CLEARWATER, Fla. — A Coast Guard law enforcement team terminated an illegal charter operating in John’s Pass, Sunday.
A Coast Guard Sector St. Petersburg boarding team, along with Treasure Island Police Department marine patrol unit officers, boarded a 23-foot boat that was allegedly operating as a bareboat charter with nine passengers.
After investigating, the law enforcement team deemed the boat was operating as an illegal small passenger vessel, terminated the charter’s voyage, and escorted the passengers and boat back to Treasure Island Marina.
“Under a bareboat charter contract, the person who rents the charter must be given the option to hire any captain of their choosing, or operate the boat themselves,” said Brian Knapp, senior investigating officer at Coast Guard Sector St. Petersburg. “If a bareboat renter is assigned a captain without any options, the bareboat charter designation no longer applies.”
The illegal charter violations include:
• Violation of 46 C.F.R. 176.100 (a) – failure to have a valid Certificate of Inspection.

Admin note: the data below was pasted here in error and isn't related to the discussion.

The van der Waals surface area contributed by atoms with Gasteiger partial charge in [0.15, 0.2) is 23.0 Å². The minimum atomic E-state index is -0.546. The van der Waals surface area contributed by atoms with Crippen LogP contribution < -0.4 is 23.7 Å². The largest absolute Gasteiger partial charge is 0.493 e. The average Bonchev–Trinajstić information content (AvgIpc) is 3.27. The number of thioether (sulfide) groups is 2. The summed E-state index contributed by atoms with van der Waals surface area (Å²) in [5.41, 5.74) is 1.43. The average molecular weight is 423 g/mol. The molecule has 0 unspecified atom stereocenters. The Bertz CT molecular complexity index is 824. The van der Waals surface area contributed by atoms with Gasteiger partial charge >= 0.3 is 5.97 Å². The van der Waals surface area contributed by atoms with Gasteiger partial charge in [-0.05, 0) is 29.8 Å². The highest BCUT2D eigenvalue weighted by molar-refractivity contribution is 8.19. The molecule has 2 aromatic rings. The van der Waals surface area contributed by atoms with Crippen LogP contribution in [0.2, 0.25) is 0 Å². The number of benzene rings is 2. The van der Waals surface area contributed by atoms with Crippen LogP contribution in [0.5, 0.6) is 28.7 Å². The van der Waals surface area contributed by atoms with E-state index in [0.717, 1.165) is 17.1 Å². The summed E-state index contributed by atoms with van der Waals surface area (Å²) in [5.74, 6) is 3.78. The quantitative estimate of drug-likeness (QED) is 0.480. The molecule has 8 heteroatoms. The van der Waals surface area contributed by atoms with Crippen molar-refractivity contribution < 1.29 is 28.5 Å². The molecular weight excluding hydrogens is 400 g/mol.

• Violation of 46 C.F.R. 15.515 (b) – for not having a credentialed mariner in control while operating a small passenger vessel.
• Violation of 46 C.F.R. 16.201 – for failure to have a drug and alcohol program.
“Anyone paying for a trip on a traditional passenger vessel should ask to see the Merchant Mariner Credential of the boat operator to verify their captain is properly licensed by the Coast Guard,” said Knapp. “If the captain can’t produce their license, don’t get on the boat.”
Owners and operators of illegal charter vessels can face maximum civil penalties of over $60,000 for illegal passenger-for-hire operations. Charters that violate a Captain of the Port Order can face a maximum penalty of $111,031. Some potential fines for illegally operating a charter vessel are:
• Up to $22,324 for failure to operate a passenger vessel without a Coast Guard license.
• Up to $9,086 for failure of operators to be enrolled in a chemical testing program.
• Up to $5,661 for failure to provide a Coast Guard Certificate of Inspection for vessels carrying more than six passengers.
• Up to $19,324 for failure to produce a valid Certificate of Documentation for vessels over five net tons.
The Coast Guard conducts safety examinations to make certain vessels are in full compliance with all Federal and State boating laws to ensure safety of passengers and the boating community. To learn more about uninspected passenger vessels and bareboat charters, check out the Coast Guard Sector St. Petersburg UPV and Bareboat Charter Outreach group. Anyone who suspects a vessel may be violating the law is asked to report the alleged violation to Coast Guard Sector St. Petersburg at 727-502-8720.
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